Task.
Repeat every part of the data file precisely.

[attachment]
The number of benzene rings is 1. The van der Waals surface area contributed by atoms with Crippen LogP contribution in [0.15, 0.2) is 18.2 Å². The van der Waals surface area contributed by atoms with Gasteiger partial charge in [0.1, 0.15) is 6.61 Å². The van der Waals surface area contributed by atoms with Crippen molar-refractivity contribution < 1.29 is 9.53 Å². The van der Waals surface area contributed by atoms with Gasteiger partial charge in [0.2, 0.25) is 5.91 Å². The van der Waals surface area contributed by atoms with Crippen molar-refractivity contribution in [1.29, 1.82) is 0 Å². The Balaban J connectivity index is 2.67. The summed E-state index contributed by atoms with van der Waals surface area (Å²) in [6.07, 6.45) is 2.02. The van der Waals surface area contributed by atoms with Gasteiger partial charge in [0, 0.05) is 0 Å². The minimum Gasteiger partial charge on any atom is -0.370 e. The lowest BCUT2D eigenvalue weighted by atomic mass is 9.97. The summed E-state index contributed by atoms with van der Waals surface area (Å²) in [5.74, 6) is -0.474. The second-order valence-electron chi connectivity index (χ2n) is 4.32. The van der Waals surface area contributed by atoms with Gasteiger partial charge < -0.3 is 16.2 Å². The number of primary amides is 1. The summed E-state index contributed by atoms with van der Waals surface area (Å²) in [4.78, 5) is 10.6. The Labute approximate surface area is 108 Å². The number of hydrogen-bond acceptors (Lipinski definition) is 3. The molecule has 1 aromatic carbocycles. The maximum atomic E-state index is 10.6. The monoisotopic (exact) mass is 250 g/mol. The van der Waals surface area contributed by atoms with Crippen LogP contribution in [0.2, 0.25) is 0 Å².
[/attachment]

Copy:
The number of benzene rings is 1. The van der Waals surface area contributed by atoms with Crippen LogP contribution in [0.15, 0.2) is 18.2 Å². The van der Waals surface area contributed by atoms with Gasteiger partial charge in [0.1, 0.15) is 6.61 Å². The van der Waals surface area contributed by atoms with Crippen molar-refractivity contribution < 1.29 is 9.53 Å². The van der Waals surface area contributed by atoms with Gasteiger partial charge in [0.2, 0.25) is 5.91 Å². The van der Waals surface area contributed by atoms with Crippen molar-refractivity contribution in [1.29, 1.82) is 0 Å². The Balaban J connectivity index is 2.67. The summed E-state index contributed by atoms with van der Waals surface area (Å²) in [6.07, 6.45) is 2.02. The van der Waals surface area contributed by atoms with Gasteiger partial charge in [0, 0.05) is 0 Å². The minimum Gasteiger partial charge on any atom is -0.370 e. The lowest BCUT2D eigenvalue weighted by atomic mass is 9.97. The summed E-state index contributed by atoms with van der Waals surface area (Å²) in [5.74, 6) is -0.474. The second-order valence-electron chi connectivity index (χ2n) is 4.32. The van der Waals surface area contributed by atoms with Gasteiger partial charge < -0.3 is 16.2 Å². The number of primary amides is 1. The summed E-state index contributed by atoms with van der Waals surface area (Å²) in [4.78, 5) is 10.6. The Labute approximate surface area is 108 Å². The number of hydrogen-bond acceptors (Lipinski definition) is 3. The molecule has 1 aromatic carbocycles. The maximum atomic E-state index is 10.6. The monoisotopic (exact) mass is 250 g/mol. The van der Waals surface area contributed by atoms with Crippen LogP contribution in [0.2, 0.25) is 0 Å².